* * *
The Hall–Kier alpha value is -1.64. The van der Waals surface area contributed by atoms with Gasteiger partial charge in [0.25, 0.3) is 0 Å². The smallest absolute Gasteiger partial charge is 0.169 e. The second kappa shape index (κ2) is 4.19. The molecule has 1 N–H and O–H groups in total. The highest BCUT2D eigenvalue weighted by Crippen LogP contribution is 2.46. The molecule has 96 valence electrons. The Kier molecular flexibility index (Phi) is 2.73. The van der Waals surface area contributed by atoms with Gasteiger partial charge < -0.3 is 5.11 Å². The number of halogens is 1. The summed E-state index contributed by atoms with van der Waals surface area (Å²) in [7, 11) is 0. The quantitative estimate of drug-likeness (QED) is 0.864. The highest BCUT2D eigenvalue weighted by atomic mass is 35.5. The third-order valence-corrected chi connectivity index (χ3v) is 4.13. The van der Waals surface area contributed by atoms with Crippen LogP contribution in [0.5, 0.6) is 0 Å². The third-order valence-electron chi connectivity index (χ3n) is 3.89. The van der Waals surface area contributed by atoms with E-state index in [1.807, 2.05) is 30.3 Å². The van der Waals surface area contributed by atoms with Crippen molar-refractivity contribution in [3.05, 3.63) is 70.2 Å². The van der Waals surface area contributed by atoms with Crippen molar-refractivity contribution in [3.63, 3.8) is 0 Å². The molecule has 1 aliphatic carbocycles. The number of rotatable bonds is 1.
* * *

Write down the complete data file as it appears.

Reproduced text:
The Hall–Kier alpha value is -1.64. The van der Waals surface area contributed by atoms with Gasteiger partial charge in [0.25, 0.3) is 0 Å². The smallest absolute Gasteiger partial charge is 0.169 e. The second kappa shape index (κ2) is 4.19. The molecule has 1 N–H and O–H groups in total. The highest BCUT2D eigenvalue weighted by Crippen LogP contribution is 2.46. The molecule has 96 valence electrons. The Kier molecular flexibility index (Phi) is 2.73. The van der Waals surface area contributed by atoms with Gasteiger partial charge < -0.3 is 5.11 Å². The number of halogens is 1. The summed E-state index contributed by atoms with van der Waals surface area (Å²) in [7, 11) is 0. The quantitative estimate of drug-likeness (QED) is 0.864. The highest BCUT2D eigenvalue weighted by atomic mass is 35.5. The third-order valence-corrected chi connectivity index (χ3v) is 4.13. The van der Waals surface area contributed by atoms with Crippen LogP contribution in [0.5, 0.6) is 0 Å². The third-order valence-electron chi connectivity index (χ3n) is 3.89. The van der Waals surface area contributed by atoms with E-state index in [1.807, 2.05) is 30.3 Å². The van der Waals surface area contributed by atoms with Crippen molar-refractivity contribution in [3.05, 3.63) is 70.2 Å². The van der Waals surface area contributed by atoms with Crippen molar-refractivity contribution in [3.63, 3.8) is 0 Å². The molecule has 1 aliphatic carbocycles. The number of rotatable bonds is 1.